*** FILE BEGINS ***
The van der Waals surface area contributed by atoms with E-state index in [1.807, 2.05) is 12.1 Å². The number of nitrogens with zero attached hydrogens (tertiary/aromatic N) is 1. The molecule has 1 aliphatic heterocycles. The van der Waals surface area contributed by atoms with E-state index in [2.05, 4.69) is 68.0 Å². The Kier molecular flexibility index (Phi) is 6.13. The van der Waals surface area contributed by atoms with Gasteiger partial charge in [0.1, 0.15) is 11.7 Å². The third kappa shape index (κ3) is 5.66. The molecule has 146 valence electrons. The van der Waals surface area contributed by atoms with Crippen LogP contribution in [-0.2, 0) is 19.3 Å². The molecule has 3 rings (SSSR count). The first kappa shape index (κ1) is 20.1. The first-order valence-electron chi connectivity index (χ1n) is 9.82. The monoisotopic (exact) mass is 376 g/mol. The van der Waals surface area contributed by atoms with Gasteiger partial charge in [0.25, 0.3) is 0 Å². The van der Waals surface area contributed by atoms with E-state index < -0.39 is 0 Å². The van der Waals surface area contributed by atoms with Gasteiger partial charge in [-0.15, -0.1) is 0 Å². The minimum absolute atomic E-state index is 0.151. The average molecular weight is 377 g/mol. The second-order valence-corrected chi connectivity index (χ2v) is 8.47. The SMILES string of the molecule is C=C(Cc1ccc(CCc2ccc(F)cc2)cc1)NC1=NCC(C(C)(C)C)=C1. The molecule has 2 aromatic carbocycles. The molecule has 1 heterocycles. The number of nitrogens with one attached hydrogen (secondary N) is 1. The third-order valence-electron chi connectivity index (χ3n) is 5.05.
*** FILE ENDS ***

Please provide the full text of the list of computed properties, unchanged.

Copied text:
The van der Waals surface area contributed by atoms with E-state index in [1.807, 2.05) is 12.1 Å². The number of nitrogens with zero attached hydrogens (tertiary/aromatic N) is 1. The molecule has 1 aliphatic heterocycles. The van der Waals surface area contributed by atoms with E-state index in [2.05, 4.69) is 68.0 Å². The Kier molecular flexibility index (Phi) is 6.13. The van der Waals surface area contributed by atoms with Gasteiger partial charge in [0.1, 0.15) is 11.7 Å². The third kappa shape index (κ3) is 5.66. The molecule has 146 valence electrons. The van der Waals surface area contributed by atoms with Crippen LogP contribution in [-0.2, 0) is 19.3 Å². The molecule has 3 rings (SSSR count). The first kappa shape index (κ1) is 20.1. The first-order valence-electron chi connectivity index (χ1n) is 9.82. The monoisotopic (exact) mass is 376 g/mol. The van der Waals surface area contributed by atoms with Gasteiger partial charge in [0.25, 0.3) is 0 Å². The van der Waals surface area contributed by atoms with E-state index < -0.39 is 0 Å². The van der Waals surface area contributed by atoms with Gasteiger partial charge in [-0.15, -0.1) is 0 Å². The minimum absolute atomic E-state index is 0.151. The average molecular weight is 377 g/mol. The second-order valence-corrected chi connectivity index (χ2v) is 8.47. The SMILES string of the molecule is C=C(Cc1ccc(CCc2ccc(F)cc2)cc1)NC1=NCC(C(C)(C)C)=C1. The molecule has 2 aromatic carbocycles. The molecule has 1 heterocycles. The number of nitrogens with one attached hydrogen (secondary N) is 1. The third-order valence-electron chi connectivity index (χ3n) is 5.05.